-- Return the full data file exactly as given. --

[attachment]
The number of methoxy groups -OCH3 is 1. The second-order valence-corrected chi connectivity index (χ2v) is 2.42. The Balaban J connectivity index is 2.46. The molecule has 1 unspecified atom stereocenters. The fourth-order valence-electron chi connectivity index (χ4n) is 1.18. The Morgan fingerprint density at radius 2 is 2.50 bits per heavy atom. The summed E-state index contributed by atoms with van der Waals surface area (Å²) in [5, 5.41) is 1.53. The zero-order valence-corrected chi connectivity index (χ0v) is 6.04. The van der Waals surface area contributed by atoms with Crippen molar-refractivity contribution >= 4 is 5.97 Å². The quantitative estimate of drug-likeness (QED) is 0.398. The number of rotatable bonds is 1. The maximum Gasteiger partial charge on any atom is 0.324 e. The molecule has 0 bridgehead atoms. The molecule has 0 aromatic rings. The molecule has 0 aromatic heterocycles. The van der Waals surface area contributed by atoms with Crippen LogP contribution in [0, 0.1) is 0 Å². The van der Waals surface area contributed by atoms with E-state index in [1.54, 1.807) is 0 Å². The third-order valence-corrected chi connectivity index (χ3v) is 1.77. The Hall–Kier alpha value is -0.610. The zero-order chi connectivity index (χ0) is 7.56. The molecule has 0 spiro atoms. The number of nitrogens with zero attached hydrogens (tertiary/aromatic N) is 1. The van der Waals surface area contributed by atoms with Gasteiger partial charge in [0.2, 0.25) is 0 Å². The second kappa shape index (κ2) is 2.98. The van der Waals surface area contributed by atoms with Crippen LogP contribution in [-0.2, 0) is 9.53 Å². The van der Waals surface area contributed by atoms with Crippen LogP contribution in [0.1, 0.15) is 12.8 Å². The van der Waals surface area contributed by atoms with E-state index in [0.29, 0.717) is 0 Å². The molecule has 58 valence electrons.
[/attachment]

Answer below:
The number of methoxy groups -OCH3 is 1. The second-order valence-corrected chi connectivity index (χ2v) is 2.42. The Balaban J connectivity index is 2.46. The molecule has 1 unspecified atom stereocenters. The fourth-order valence-electron chi connectivity index (χ4n) is 1.18. The Morgan fingerprint density at radius 2 is 2.50 bits per heavy atom. The summed E-state index contributed by atoms with van der Waals surface area (Å²) in [5, 5.41) is 1.53. The zero-order valence-corrected chi connectivity index (χ0v) is 6.04. The van der Waals surface area contributed by atoms with Crippen molar-refractivity contribution >= 4 is 5.97 Å². The quantitative estimate of drug-likeness (QED) is 0.398. The number of rotatable bonds is 1. The maximum Gasteiger partial charge on any atom is 0.324 e. The molecule has 0 bridgehead atoms. The molecule has 0 aromatic rings. The molecule has 0 aromatic heterocycles. The van der Waals surface area contributed by atoms with Crippen LogP contribution in [0, 0.1) is 0 Å². The van der Waals surface area contributed by atoms with E-state index in [1.54, 1.807) is 0 Å². The third-order valence-corrected chi connectivity index (χ3v) is 1.77. The Hall–Kier alpha value is -0.610. The zero-order chi connectivity index (χ0) is 7.56. The molecule has 0 spiro atoms. The number of nitrogens with zero attached hydrogens (tertiary/aromatic N) is 1. The van der Waals surface area contributed by atoms with Gasteiger partial charge in [0.2, 0.25) is 0 Å². The second kappa shape index (κ2) is 2.98. The van der Waals surface area contributed by atoms with Crippen LogP contribution in [-0.2, 0) is 9.53 Å². The van der Waals surface area contributed by atoms with Crippen LogP contribution in [0.1, 0.15) is 12.8 Å². The van der Waals surface area contributed by atoms with E-state index in [0.29, 0.717) is 0 Å². The molecule has 58 valence electrons.